Important Manhattan Project research was conducted at Columbia University’s Pupin Hall (right) and Schermerhorn Hall. World-class physicists, including Nobel Prize winners Isidor I. Rabi and Enrico Fermi, joined Columbia’s research team to investigate the relatively new science of atomic particles. Hungarian physicist Leo Szilard first realized the possibility of a nuclear chain reaction in 1933, and against the backdrop of escalating hostilties in Europe, the race began to harness the enormous energy within the atom.
Hanford, Washington, on the beautiful Columbia River, was the site selected for the full-scale plutonium production plant, the B Reactor. Today a popular tourist desination, the Hanford Site proved crucial to the success of the Manhattan Project.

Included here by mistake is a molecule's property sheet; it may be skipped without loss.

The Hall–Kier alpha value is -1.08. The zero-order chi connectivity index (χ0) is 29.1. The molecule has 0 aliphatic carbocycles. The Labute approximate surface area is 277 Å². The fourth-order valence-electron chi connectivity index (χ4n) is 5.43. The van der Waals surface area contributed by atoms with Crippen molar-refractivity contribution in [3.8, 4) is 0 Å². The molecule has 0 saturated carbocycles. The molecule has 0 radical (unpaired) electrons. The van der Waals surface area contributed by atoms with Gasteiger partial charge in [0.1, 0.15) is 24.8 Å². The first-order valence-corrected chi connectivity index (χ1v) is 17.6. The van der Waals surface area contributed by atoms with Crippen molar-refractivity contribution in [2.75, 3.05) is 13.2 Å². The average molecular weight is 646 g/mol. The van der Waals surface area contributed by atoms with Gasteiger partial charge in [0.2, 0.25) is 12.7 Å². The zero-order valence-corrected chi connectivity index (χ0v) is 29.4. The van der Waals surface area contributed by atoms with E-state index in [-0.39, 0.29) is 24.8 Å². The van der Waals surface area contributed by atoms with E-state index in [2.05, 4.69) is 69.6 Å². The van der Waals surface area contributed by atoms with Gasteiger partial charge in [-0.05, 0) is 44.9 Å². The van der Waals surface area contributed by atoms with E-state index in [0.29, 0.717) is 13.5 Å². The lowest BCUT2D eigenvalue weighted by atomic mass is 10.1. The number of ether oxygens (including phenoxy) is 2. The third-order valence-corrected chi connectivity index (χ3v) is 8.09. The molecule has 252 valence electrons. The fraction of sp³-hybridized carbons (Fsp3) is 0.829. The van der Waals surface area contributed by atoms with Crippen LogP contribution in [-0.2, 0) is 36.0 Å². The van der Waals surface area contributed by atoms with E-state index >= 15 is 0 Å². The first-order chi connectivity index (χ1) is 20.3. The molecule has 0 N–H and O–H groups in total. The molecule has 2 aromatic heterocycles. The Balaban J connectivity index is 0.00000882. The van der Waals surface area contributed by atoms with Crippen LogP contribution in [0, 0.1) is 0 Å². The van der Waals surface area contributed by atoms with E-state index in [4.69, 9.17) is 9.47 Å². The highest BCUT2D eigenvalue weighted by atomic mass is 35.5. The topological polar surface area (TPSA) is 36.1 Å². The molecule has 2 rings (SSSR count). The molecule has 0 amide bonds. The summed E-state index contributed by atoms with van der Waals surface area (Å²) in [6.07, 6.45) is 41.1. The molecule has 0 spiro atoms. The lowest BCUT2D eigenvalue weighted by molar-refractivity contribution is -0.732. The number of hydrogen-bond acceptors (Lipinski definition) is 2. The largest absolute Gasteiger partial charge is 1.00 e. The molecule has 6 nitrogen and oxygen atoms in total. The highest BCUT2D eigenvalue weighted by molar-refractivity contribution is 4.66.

One of the most important branches of the Manhattan Project was the Metallurgical Laboratory (Met Lab) in Chicago. Using the name "Metallurgical Laboratory" as cover at the University of Chicago, scientists from the east and west coasts were brought together to this central location to develop chain-reacting "piles" for plutonium production, to devise methods for extracting plutonium from the irradiated uranium, and to design a weapon. In all, four methods of plutonium separation were considered, with the bismuth phosphate process displaying the most promise.